However, indirect TPMS can only detect changes in pressure when the vehicle is moving, which means that it may not be as effective at detecting a slow leak.
What to Do if Your TPMS Warning Light is On
If your tire pressure light comes on, the first thing you should do is check your tire pressure manually with a gauge. If you detect low tire pressure, there is a good chance that your tire is punctured.
Take your car to the nearest car shop, and fix the puncture if possible or replace the entire tire if not.
Remember that if your tire is completely flat, you are not allowed to drive the car! You really want to replace the bad wheel with the spare one or call the road assistance, so they’ll take your vehicle to the shop.
After you are sure that the tires aren’t leaking, reset the TPMS light. The exact procedure for resetting the light will vary depending on the make and model of your vehicle, so consult your owner’s manual for specific instructions.
In most cases, however, you can press a button on the dash or use the steering wheel controls to access the TPMS menu. Once you’ve found the reset function, follow the prompts to complete the process.
How Accurate is the TPMS and how Often Should it be Checked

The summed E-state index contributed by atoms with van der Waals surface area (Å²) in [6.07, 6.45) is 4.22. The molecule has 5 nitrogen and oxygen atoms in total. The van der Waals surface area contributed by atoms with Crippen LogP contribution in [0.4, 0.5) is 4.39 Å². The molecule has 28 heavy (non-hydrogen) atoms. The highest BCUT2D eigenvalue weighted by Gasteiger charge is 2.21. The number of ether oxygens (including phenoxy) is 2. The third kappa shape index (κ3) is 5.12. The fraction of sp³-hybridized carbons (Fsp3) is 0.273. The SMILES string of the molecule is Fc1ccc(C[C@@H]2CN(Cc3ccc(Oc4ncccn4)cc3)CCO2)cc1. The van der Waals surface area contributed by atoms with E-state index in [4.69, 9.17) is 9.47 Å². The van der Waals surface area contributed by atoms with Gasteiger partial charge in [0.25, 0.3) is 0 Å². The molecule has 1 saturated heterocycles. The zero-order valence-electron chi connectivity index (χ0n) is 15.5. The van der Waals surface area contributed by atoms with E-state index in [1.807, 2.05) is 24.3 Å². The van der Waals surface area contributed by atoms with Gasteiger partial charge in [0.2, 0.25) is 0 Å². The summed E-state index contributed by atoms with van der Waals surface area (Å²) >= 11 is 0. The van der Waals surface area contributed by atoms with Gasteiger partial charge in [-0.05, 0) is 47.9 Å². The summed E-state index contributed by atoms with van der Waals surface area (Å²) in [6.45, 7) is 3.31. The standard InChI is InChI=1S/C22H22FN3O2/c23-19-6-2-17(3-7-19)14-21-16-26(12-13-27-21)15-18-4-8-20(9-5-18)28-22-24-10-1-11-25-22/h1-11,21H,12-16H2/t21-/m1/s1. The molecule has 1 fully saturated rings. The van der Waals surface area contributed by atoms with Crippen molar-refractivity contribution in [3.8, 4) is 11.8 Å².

The TPMS is a great way to keep tabs on your tire pressures, but it’s not always 100% accurate. That’s why it’s important to do regular tire pressure checks every few weeks to be sure.
The system can sometimes give false readings if there’s a problem with one of the sensors or its battery is drained out. So it’s good to double-check from time to time. Plus, even if the system is working perfectly, tires can lose pressure gradually over time.
So it’s always a good idea to keep an eye on them. As long as you stay on top of things, the TPMS can be a helpful tool in keeping your tires in good shape.
What are the Benefits of Having a TPMS Installed on Your Vehicle
TPMS can be extremely beneficial, as proper tire pressure is essential for maintaining good fuel economy, improving handling, and preventing tire failure. A TPMS can also help extend your tires’ life by alerting you when they need to be refilled, so you can avoid driving on underinflated tires.
While all new vehicles sold in the United States are required to have a TPMS installed, older cars can also be retrofitted with aftermarket systems.